Queering the Cold War
Date Written: 2010-11-01
Publisher: Upping the Anti
Year Published: 2010
Resource Type: Article
Cx Number: CX19829
A review of the book 'The Canadian War on Queers' and its examination of how homophobia, national security, and queerness unfolded in Canada during the Cold War.
The Canadian War on Queersis the most detailed work to date that illuminates the intersections between homophobia, gender conformity, national security, and Cold War paranoia in Canada. The authors don’t speculate about the relationship between state activity and local experiences of homophobia, but they do provoke such questions and have written a book that must be read.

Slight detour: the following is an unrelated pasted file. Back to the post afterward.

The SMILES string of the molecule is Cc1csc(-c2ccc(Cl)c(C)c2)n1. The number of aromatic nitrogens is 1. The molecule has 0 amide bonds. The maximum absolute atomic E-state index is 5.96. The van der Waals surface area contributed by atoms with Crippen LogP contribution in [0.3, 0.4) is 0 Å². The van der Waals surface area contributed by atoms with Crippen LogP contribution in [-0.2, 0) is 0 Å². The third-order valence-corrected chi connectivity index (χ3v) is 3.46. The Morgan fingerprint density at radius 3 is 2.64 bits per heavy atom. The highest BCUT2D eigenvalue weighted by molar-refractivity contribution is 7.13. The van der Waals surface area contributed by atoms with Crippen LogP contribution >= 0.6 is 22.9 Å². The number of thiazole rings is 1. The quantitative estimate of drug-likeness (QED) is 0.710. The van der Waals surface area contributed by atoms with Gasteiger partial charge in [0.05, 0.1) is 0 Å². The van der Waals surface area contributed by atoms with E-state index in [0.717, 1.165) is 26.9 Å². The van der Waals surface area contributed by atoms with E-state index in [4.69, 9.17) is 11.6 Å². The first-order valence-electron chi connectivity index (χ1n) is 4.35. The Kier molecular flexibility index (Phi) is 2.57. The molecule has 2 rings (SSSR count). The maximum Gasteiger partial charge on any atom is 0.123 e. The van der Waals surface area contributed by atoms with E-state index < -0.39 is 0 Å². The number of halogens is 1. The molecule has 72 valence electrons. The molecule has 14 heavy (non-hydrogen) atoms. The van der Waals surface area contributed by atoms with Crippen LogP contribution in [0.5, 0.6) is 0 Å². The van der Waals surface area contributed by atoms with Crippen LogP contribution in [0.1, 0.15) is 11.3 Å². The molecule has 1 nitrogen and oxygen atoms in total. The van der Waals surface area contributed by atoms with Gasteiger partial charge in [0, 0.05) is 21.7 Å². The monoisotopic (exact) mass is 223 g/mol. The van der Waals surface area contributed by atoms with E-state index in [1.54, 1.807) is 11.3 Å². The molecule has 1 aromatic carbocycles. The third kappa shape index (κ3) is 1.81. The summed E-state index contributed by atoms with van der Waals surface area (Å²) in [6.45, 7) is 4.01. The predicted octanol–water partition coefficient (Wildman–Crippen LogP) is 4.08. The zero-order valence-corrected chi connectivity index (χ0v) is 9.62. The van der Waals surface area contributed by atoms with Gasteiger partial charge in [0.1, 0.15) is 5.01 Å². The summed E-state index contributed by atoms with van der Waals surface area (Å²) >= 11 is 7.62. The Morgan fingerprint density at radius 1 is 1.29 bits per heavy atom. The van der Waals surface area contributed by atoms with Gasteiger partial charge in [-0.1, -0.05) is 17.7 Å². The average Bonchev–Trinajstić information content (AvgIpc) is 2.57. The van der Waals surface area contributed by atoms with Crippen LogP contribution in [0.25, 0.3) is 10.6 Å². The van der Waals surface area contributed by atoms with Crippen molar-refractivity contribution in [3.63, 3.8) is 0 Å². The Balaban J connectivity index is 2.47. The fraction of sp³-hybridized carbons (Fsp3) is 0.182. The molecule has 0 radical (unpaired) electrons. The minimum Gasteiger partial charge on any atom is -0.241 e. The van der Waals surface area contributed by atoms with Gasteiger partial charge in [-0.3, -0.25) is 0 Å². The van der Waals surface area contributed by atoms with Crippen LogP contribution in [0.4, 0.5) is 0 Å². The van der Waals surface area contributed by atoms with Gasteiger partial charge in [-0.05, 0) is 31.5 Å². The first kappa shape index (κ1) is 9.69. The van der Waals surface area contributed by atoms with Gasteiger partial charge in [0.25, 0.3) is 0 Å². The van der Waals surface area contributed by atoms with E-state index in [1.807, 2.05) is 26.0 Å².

The Canadian War on Queersperceives itself as a political intervention. Histories are always about the present. The book both opens and closes with references to contemporary national security campaigns against Arabs and Muslims and attempts to use the experiences of similar Cold War campaigns against queers to shine light on current abuses. But it also challenges “the social organization of forgetting” complicit in the ever more hegemonic strategies of respectability in queer communities.
In terms of this political work, some of the strengths of The Canadian War on Queersare also its weaknesses. The fascinating first-hand accounts of persecution and resistance, and the lengthy quotes from declassified documents are important source material, but also produce a narrative that is sometimes disjointed, cumbersome, and unnecessarily lengthy. Often, the authors’ interpretation of this material simply restates the obvious. UBCPress could have served both readers and the authors with a more hard-nosed editing process that could have slimmed the volume and better focused its themes.